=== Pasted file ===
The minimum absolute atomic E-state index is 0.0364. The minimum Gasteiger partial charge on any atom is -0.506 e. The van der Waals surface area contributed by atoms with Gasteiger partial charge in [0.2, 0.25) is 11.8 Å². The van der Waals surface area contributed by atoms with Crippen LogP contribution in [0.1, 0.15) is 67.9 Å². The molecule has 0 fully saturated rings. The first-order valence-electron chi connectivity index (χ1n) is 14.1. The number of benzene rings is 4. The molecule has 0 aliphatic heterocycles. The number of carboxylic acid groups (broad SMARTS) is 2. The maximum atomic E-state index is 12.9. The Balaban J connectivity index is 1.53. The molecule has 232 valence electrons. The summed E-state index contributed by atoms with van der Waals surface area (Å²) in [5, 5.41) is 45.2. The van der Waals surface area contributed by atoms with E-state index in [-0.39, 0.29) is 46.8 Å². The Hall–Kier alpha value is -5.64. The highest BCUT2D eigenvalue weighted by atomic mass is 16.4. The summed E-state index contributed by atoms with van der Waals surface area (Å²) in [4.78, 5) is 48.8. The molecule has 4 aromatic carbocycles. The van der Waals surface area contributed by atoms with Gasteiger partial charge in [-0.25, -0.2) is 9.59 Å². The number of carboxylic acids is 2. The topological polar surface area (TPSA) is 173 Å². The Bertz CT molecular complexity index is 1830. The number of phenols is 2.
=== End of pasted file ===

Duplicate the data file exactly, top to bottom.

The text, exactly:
The minimum absolute atomic E-state index is 0.0364. The minimum Gasteiger partial charge on any atom is -0.506 e. The van der Waals surface area contributed by atoms with Gasteiger partial charge in [0.2, 0.25) is 11.8 Å². The van der Waals surface area contributed by atoms with Crippen LogP contribution in [0.1, 0.15) is 67.9 Å². The molecule has 0 fully saturated rings. The first-order valence-electron chi connectivity index (χ1n) is 14.1. The number of benzene rings is 4. The molecule has 0 aliphatic heterocycles. The number of carboxylic acid groups (broad SMARTS) is 2. The maximum atomic E-state index is 12.9. The Balaban J connectivity index is 1.53. The molecule has 232 valence electrons. The summed E-state index contributed by atoms with van der Waals surface area (Å²) in [5, 5.41) is 45.2. The van der Waals surface area contributed by atoms with E-state index in [-0.39, 0.29) is 46.8 Å². The Hall–Kier alpha value is -5.64. The highest BCUT2D eigenvalue weighted by atomic mass is 16.4. The summed E-state index contributed by atoms with van der Waals surface area (Å²) in [4.78, 5) is 48.8. The molecule has 4 aromatic carbocycles. The van der Waals surface area contributed by atoms with Gasteiger partial charge in [-0.25, -0.2) is 9.59 Å². The number of carboxylic acids is 2. The topological polar surface area (TPSA) is 173 Å². The Bertz CT molecular complexity index is 1830. The number of phenols is 2.